Not written by apostles, but taken to reflect their beliefs, it only took about 300 years and two continents to complete. It plays no role in Eastern Orthodoxy, but grew up in Rome, north Africa and Gaul (France) before it was born in it's current form.
Less of a mouthful than the Nicene Creed, the Apostle's Creed has even less to say about the Holy Spirit.
2.1 Again God is "the father almighty, maker" and that's all that is said. God is a familiar character we've seen a lot before, and here all we learn about God is that God has all the power, is like a father, and makes. Interestingly, to me, the "making" implies the use of pre-existing material, does it not? I sort of picture God in the basement workshop, emerging covered in sawdust and sweat, cradling a world in his hands.
2.2 Without the Nicene commentary on Jesus' nature, we get his highly abbreviated resume, which is that he was conceived, born (to a "virgin" of course), died, raised and will judge. Interestingly, in this formulation, we skip almost everything that Jesus said was important about himself and his teachings in the Gospels. The abbreviated version, sticking presumably to the most important facts, doesn't have Jesus really doing anything until the judging the quick and the dead starts - and that has not even started yet. The rest just sort of happens to him.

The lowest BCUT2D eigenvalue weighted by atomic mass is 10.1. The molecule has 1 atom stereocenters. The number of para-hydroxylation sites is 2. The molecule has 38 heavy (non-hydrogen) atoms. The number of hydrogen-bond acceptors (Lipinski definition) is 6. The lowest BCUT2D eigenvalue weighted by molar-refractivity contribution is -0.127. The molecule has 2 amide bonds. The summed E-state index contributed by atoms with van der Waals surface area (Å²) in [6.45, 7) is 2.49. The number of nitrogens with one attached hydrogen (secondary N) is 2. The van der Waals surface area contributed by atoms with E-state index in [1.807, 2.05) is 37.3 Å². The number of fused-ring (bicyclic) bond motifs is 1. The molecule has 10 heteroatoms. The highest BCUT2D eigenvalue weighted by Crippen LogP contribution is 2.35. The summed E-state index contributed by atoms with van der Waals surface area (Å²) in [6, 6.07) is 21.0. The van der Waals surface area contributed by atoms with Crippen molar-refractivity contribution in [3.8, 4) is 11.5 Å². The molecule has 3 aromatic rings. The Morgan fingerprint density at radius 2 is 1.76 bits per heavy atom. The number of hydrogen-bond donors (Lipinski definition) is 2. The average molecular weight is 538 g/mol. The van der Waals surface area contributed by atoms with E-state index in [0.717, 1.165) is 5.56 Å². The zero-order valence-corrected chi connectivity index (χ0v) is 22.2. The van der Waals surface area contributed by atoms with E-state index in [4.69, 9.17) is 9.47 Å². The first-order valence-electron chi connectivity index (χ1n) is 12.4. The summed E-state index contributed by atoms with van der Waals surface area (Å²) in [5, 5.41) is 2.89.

2.3 Most paltry is "I believe in the Holy Ghost" - no hint as to who that is, except that the statement is followed by mention of the church, the saints, forgiveness, resurrection of the body and everlasting life. The implication is that, at best, the Holy Ghost is involved in these things somehow.